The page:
By some twist of fate (or perhaps just C’s bad taste in telly), we ended up watching Mark Kermode’s Secrets of Cinema on BBC Four. Now, I’m not a fan of movie review shows. I prefer to make up my own mind about whether or not to watch something. Yet this show caught my attention because it was about the “Coming of Age” movie.
. Ever the emotional dramatist, my teenage self relates so deeply to the characters they portray I can’t help being pulled into their narrative. From those films I grew up watching (like “Clueless“, “The Craft“, and later, “Lost Boys“) to those I discovered and fell madly in love with in later life (most notably, “The Breakfast Club“), I’m stuck on these stories of growing up. They move me in a unique way, stirring emotions and memories long-since forgotten.
Like me, it seems like many of the stars in these particular films struggle with their mental health. Tragic tales of teen actors abound, many of whom find themselves in rehab before their twenty-first birthdays . Whilst some successfully recover in later life, some do not. I’m thinking specifically of talented young actors like Corey Haim, Heath Ledger, and Brittany Murphy. Despite their infinite potential, their internal pain far exceeded anything else. It’s uncomfortable to speak about suicide and addiction-related death, even on a mental health blog. However it’s important to acknowledge because their ending could easily have been my own had my life not taken a different turn.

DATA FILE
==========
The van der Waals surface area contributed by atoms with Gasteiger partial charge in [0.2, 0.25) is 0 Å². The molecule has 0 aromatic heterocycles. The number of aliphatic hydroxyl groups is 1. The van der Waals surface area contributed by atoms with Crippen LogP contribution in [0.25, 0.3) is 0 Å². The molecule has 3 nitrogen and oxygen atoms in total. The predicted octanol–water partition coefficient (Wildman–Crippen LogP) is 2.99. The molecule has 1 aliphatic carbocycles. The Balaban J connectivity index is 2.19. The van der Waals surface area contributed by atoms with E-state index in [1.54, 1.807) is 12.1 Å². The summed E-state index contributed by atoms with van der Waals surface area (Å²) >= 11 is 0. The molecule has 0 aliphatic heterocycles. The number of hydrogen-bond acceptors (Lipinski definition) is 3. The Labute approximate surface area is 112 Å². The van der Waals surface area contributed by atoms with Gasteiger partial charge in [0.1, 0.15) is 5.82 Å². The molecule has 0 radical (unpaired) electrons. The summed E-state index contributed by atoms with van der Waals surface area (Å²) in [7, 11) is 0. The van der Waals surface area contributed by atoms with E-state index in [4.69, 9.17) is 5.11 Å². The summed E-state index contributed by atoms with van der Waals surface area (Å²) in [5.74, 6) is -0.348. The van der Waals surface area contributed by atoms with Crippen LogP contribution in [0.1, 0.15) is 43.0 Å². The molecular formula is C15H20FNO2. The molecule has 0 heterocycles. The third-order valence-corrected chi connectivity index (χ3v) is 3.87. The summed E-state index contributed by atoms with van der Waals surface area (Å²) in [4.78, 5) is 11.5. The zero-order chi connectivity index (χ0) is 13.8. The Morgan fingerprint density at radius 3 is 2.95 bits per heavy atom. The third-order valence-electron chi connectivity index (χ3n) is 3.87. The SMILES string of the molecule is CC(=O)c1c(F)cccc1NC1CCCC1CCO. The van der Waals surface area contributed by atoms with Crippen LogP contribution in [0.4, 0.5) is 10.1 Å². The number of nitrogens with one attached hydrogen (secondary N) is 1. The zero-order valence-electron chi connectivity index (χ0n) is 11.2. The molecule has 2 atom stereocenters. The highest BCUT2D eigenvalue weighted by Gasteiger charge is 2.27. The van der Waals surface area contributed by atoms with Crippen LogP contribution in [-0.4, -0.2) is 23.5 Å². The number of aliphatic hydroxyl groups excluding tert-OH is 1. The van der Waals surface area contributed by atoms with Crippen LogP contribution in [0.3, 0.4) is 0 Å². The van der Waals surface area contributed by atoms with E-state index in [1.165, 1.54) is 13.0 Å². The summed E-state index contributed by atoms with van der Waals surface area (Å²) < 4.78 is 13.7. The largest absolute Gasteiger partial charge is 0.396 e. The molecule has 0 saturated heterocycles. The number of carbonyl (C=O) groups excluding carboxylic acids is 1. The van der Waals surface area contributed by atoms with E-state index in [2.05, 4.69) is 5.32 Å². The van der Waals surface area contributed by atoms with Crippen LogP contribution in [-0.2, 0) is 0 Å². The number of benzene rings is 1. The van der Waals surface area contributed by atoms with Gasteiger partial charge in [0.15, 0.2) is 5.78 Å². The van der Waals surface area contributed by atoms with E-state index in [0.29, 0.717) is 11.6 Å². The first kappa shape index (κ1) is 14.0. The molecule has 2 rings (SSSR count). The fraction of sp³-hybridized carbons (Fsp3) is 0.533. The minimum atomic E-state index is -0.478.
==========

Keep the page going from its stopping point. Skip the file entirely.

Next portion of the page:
Getting back to why I’m writing this long introduction for such a short post, rediscovering my love of teen films coincides with my own recent depressive episode. Embarassingly, and in the kind of dramatic terms we associate with teenagers (though in my experience, adults are as guilty as teens of this), I’m having a bit of a personal “creative crisis”. The more astute readers may have noticed that I’ve not yet published my weekly TWIG post, which is because I’m finding it hard to write just now. Staring at my screen, shuffling words, I’m not getting anywhere fast. I’m putting the hours in, and publishing nothing – and it’s frustrating the hell out of me!
This weekend I decided put my writing woes aside and instead, sank into the world of a teenager, Mia, in a film I’d not yet seen. Namely, “Fish Tank” starring the fabulous Fassbender (AKA “Shark Teeth”, at least in my house).
The wistful, twisted emotional discomfort I felt as I put myself into the shoes of the film’s protagonist did something to unlock my creativity.
I was suddenly and randomly inspired by the heart-wrenching poem at the heart of another fantastic film, “Ten Things I Hate About You“. This movie is a little more of the rom-com, albeit more of a black comedy than most. Still within the realms of teenage angst, it somehow epitomises my relationship with depression, which developed during my teenage years and has become a kind of internal frenemy.
A tongue-in-cheek nod to the aforementioned poem, I’ve penned the following ode to depression:
My Ten Things I Hate About You, Depression
I hate the way you shut me up. Quite literally – my tongue feels swollen to twice its size and I’m unable to speak without slurring my words.
I hate the way you slow me down. I crawl through the days, zombie-like, whenever you’re around. My legs leaden, I drag myself along, going through the motions.